On an even bigger scale was “The Polygonal Journey”, which took place in March 1990 in The Auroral Observatory in Tromsø. It was also an installation as well as a visual performance, including Danish and Japanese partners. About the installation outside and in the entrance of the Observatory, the critic Lotte Sandberg wrote:”/…/A narrow path has been dug in the deep snow. Along it there are stakes with arrowheads, crosses, tents and different geometrical objects made of felt. In front of the entrance to the Observatory there is a group of figures with their heads bowed – ‘mourners’ made of light and dark felt”, as it is stated in “The Polygonal Journey” (p. 41). This gives us the link to Namadis, where woman were turned into mourners in the performance itself. Willie Flindt, a Dane known for his work with former Billedstofteater and Hotel Pro Forma, developed the visual performance together with Inghild Karlsen. The music and No-play sequences were presented by the Japanese music and performance group The Dumb Types from Kyoto. According to my article on the scenic production, one could make the following analysis: “/…/The emphasis was on the visual framework, to which the textual elements can be said to have been subordinated” (ibid).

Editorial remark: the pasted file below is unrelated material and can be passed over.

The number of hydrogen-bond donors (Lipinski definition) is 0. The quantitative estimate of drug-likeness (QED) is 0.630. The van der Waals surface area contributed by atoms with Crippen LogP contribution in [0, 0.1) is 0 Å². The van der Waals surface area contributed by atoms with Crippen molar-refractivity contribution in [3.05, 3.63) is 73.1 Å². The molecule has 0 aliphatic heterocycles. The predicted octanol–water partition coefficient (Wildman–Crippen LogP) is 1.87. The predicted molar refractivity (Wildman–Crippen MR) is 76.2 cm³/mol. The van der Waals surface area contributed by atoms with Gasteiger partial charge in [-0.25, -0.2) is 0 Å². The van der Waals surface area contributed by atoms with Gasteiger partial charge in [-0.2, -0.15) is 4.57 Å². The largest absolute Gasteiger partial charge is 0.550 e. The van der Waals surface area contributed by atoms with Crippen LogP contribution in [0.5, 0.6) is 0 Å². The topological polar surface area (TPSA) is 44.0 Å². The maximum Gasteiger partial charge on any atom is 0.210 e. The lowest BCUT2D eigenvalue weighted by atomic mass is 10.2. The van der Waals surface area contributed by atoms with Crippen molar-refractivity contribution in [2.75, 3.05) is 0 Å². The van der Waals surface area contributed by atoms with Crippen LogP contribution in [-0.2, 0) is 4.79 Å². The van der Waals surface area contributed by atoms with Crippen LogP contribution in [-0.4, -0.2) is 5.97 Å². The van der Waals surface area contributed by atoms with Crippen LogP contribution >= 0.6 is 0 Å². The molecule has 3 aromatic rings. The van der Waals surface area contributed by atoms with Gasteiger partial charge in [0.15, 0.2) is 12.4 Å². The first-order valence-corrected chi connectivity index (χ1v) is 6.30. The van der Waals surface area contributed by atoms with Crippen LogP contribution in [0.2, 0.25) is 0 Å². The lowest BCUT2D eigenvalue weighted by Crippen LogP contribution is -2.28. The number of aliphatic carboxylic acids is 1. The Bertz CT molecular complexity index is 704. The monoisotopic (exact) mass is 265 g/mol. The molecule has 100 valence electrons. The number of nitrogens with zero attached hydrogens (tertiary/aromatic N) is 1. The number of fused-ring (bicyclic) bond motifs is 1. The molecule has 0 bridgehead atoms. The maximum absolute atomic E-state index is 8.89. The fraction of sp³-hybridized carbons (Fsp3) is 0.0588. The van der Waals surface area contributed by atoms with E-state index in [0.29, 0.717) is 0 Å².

In the 1980s there has been a development in visual dramaturgy in the independent project theatres towards a certain equality between the visual and the textual. This trend is reflected in Willie Flindt and Inghild Karlsen’s performance, in which the tension between the visual and the textual is produced in a juxtaposition with the Japanese No-theatre tableau. It is also evident in the Danish actress Else Fenger’s rhetorical-gestured declamation of the Old Icelandic poem ‘Voluspà’”. This was the core of the performance; the rest was supplementary” (“The Polygonal Journey”, p. 42).

To day a shift of emphasis in perspectives is taking place, from formal and aesthetic analysis to emphasis on cultural identity and interculturalism. This development could have led me to another conclusion, namely, that the core of the performance was the exchange of cultural identities. This result would also involve an explanation of “hybrid” as the conscious recycling of both identities and means of expression as well as materials or textual fragments that are being used variously in nomadic artistic praxis, be it metaphorical or not.

https://www.inst.at/trans/14Nr/arntzen14.htm